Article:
can use drive mapping to connect to a VSS db remotely. I must warn
you though, this is an interesting hack but it’s slower than a dead
banana slug on a wet Seattle morning. If you want to do
any work on the files in a VSS 6.0 or earlier database from
home, do yourself a favor and connect over a VPN using terminal services
(Run->MSTSC). Here are the details of my hack (subcategory: very stupid
stuff you can do with vss):
+Windows 2000 or
+Internet Information Services installed (I have 5.0)
+Windows 2000 and later
On the Server:
Using VSS Admin, create a test database called “TestDB” in C:\TestDB. 2. Open
the Internet Information Services MMC snapin using Computer Management.
3. Under “Web Sites”, right-click on
‘Default Web Site’ and select “New->Virtual Directory…”
4. Alias =
“TestDB” and Directory = C:\TestDB.
5. For ‘Access Permissions’ select each
of the following: Read, Run, Write, Browse.
6. In the IIS tree, right-click
your new virtual directory, TestDB and select ‘Properties’.
7. Select the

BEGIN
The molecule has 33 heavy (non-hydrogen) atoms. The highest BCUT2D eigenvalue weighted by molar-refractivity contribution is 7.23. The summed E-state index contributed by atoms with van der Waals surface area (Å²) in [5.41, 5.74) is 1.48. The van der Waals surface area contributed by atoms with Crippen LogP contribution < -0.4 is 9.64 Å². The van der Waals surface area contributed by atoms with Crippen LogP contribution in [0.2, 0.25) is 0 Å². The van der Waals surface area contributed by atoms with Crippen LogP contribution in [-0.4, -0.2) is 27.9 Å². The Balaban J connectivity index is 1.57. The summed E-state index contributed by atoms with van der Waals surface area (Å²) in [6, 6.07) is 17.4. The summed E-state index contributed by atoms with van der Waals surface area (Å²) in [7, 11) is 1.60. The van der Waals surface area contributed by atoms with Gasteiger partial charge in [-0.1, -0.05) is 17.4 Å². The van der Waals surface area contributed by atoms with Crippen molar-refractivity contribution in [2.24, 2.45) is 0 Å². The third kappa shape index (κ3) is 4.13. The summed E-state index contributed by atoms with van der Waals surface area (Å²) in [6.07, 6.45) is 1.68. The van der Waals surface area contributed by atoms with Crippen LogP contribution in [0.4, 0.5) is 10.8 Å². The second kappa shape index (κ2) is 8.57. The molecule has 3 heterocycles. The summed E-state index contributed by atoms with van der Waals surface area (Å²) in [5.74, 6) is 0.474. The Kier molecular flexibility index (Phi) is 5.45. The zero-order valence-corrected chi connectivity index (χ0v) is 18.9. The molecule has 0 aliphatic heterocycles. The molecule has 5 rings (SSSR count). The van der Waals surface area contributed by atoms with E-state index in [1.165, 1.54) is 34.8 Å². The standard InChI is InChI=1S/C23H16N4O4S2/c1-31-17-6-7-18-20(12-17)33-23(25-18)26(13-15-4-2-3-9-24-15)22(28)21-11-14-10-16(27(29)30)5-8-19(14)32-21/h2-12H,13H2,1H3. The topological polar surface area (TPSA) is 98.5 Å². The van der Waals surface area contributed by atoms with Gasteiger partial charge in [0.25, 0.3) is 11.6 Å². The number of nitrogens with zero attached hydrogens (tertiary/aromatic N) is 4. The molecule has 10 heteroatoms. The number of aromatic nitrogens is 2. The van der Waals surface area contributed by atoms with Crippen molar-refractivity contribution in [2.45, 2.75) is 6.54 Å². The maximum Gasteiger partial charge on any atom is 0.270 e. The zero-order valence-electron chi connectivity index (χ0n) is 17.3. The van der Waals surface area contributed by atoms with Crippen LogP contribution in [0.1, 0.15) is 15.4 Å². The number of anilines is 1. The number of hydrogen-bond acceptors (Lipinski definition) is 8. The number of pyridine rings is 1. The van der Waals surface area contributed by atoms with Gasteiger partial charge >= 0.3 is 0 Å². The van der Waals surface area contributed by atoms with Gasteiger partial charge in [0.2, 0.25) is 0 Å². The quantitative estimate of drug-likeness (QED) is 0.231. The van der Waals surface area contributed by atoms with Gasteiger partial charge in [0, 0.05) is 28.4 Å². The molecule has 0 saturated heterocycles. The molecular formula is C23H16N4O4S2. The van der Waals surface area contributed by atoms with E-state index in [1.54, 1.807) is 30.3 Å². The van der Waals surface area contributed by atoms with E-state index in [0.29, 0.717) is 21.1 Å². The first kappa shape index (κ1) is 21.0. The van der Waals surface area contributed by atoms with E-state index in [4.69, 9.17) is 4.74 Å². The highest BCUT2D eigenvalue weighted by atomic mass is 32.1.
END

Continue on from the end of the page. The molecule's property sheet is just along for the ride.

Directory Security tab and then click the ‘Edit’ button.
8. In the
‘Authentication Methods’ dialog box, select only ‘Windows Authentication’.
(Note: This is the most restrictive and secure configuration. All users
who attempt to access items in the TestDB virtual directory will have to have
read\write access to the VSS database directory as well.)
On the Client
(repeat these steps for each client):
1. Start the Windows “WebClient”
service using Computer Management and set it to start automatically. 2.
Open the command line (Run|”cmd” [not ‘run dmc’]:) and map a drive to the
virtual directory on the server (step 4 above) using the following command
syntax. Note: replace 22.214.171.124 with the IP address of the server
Net use * http://126.96.36.199/TestDB
color=#0000ff size=2>(Note: at this point, you may or may not be prompted for
your “name”, which is DOMAIN\userid and your network password) 3. A message
appears, “Drive [DriveLetter] is now connected to http://188.8.131.52/TestDB.
The command completed successfully.”
4. Map another drive to the one you
just created. Assuming that the first [DriveLetter] = X, type the following at
Subst P: X:\
5. Open Visual SourceSafe and
click File | Open SourceSafe Database.
6. In the ‘Open SourceSafe Database’
dialog box, click Browse. 7. In the ‘Find Database’ dialog box, type “P:\” in
the ‘File Name’ box, select the srcsafe.ini file, and then click
*If you don’t know your server’s IP address, you can type
“ipconfig” at the command prompt to find out.
no warranties, and confers no rights. size=2>
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